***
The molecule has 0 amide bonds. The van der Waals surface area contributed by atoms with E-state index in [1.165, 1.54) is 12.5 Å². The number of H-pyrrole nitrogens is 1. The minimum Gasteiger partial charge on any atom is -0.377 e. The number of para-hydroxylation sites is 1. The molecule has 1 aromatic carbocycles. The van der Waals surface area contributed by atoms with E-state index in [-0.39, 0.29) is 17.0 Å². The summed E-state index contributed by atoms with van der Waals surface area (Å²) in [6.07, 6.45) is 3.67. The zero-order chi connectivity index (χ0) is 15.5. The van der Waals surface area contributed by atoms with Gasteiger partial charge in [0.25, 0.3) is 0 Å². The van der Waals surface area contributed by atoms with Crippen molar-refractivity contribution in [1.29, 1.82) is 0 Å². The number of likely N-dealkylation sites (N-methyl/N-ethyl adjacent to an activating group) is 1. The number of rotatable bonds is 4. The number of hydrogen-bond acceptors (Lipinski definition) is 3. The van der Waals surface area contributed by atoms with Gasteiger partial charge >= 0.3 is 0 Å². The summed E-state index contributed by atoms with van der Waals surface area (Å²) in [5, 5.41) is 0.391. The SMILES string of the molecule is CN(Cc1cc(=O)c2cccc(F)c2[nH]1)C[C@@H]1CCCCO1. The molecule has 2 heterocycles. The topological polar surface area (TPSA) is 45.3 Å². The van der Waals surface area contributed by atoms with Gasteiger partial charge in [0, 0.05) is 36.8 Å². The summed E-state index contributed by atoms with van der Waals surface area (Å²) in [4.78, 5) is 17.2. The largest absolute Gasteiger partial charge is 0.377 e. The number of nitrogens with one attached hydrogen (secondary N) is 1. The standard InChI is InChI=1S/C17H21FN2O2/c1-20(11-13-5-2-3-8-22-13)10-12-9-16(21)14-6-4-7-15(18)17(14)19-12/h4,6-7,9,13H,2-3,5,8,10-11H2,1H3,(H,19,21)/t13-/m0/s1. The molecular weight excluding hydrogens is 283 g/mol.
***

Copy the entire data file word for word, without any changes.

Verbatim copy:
The molecule has 0 amide bonds. The van der Waals surface area contributed by atoms with E-state index in [1.165, 1.54) is 12.5 Å². The number of H-pyrrole nitrogens is 1. The minimum Gasteiger partial charge on any atom is -0.377 e. The number of para-hydroxylation sites is 1. The molecule has 1 aromatic carbocycles. The van der Waals surface area contributed by atoms with E-state index in [-0.39, 0.29) is 17.0 Å². The summed E-state index contributed by atoms with van der Waals surface area (Å²) in [6.07, 6.45) is 3.67. The zero-order chi connectivity index (χ0) is 15.5. The van der Waals surface area contributed by atoms with Gasteiger partial charge in [0.25, 0.3) is 0 Å². The van der Waals surface area contributed by atoms with Crippen molar-refractivity contribution in [1.29, 1.82) is 0 Å². The number of likely N-dealkylation sites (N-methyl/N-ethyl adjacent to an activating group) is 1. The number of rotatable bonds is 4. The number of hydrogen-bond acceptors (Lipinski definition) is 3. The van der Waals surface area contributed by atoms with Gasteiger partial charge >= 0.3 is 0 Å². The summed E-state index contributed by atoms with van der Waals surface area (Å²) in [5, 5.41) is 0.391. The SMILES string of the molecule is CN(Cc1cc(=O)c2cccc(F)c2[nH]1)C[C@@H]1CCCCO1. The molecule has 2 heterocycles. The topological polar surface area (TPSA) is 45.3 Å². The van der Waals surface area contributed by atoms with Gasteiger partial charge in [0, 0.05) is 36.8 Å². The summed E-state index contributed by atoms with van der Waals surface area (Å²) in [4.78, 5) is 17.2. The largest absolute Gasteiger partial charge is 0.377 e. The number of nitrogens with one attached hydrogen (secondary N) is 1. The standard InChI is InChI=1S/C17H21FN2O2/c1-20(11-13-5-2-3-8-22-13)10-12-9-16(21)14-6-4-7-15(18)17(14)19-12/h4,6-7,9,13H,2-3,5,8,10-11H2,1H3,(H,19,21)/t13-/m0/s1. The molecular weight excluding hydrogens is 283 g/mol.